Mike Sievert, T-Mobile’s CEO, is making headlines by privately warning Democrats that being associated with extreme-sounding rhetoric could be enough to get President Trump re-elected.
“Democrats/Liberals, if we want to LOSE THIS ELECTION, we should keep saying and repeating the phrase ‘Defund the Police’ and associate the phrase with our
candidates,” he wrote last week on his locked Facebook account that only some friends can see -- a warning nonetheless reported by Politico.
“This phrase is a sure fire way to hand Donald Trump and many R’s in Congress another term,” Sievert continued.
In a political season filled with harsh words, Sievert’s comments, however unguarded, don’t seem controversial.
But it’s unusual for corporate executives to take forceful, personal stands for or against candidates, lest they or their companies and shareholders suffer the consequences.
T-Mobile is not commenting on the Facebook post.
The Planet Fitness health club chain suffered blowback last year when it was disclosed that Chris Rondeau, the CEO, contributed to Trump’s 2016 election campaign and other conservative causes or politicians.
Some businesses got black eyes because they advertised on some Fox News shows, like ones hosted by Sean Hannity or Tucker Carlson, or, conversely, because the companies pulled ads from those shows.
Sievert, in fact, tweeted “Bye-bye Tucker Carlson!” and added the hashtag Black Lives Matter after Carlson in June seemed to warn that “they will come for you” on his program. Fox News insisted Carlson was referring to Democrat leaders, not black protesters.
In his Facebook post, according to Politico, Sievert also wrote: “[I]f the mantra becomes ‘Defund the Police’ or worse, if we start to riot and tear down buildings or incite violence in response, the other guy wins. THE OTHER GUY WINS.”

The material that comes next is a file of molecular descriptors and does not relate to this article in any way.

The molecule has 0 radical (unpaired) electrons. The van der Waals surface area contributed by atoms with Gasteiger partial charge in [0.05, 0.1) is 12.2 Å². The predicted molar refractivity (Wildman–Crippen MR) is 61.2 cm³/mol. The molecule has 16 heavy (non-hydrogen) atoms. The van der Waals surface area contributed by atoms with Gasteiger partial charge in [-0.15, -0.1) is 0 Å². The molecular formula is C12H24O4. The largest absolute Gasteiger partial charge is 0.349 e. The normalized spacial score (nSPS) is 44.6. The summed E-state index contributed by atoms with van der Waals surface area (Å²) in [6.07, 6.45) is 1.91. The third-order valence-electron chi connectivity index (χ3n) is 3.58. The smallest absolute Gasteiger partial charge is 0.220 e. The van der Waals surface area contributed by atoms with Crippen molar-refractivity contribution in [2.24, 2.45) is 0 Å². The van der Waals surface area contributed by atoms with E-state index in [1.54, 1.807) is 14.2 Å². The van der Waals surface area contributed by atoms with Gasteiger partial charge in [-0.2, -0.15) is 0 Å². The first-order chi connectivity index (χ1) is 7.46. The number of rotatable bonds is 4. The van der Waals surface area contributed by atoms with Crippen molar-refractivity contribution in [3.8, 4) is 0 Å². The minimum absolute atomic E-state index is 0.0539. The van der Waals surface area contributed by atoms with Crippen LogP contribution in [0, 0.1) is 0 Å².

He added: “And the changes we want, and demand, won’t come about anytime soon."
In Trump’s re-election ads and speeches, the President often says Biden wants to defund the police, when in fact Biden had campaigned for more accountability and policing reform.
T-Mobile, more officially, has a reputation for blasting away at targets without much restraint.
It has referred to its two bigger rivals, Verizon and AT&T wireless, as “Dumb and Dumber,” and chided both companies for what it has called their deceptive ads.
T-Mobile has also created mock logos of Verizon called VerWHYzon and VerHIDEzon, claiming Verizon’s ads gave incomplete information about the extent of their 5G service in big cities.
Other ads and social media tweets lampooned AT&T for its 5G-E service that, in fact, was just a version of 4G service.
T-Mobile also has been accused of some underhanded tactics.
The company was criticized because its executives, including Sievert, spent $195,000 for over 52 stays at the expensive Trump International Hotel in Washington while the company was arguing with government regulators over approving T-Mobile’s $26 billion merger with Sprint.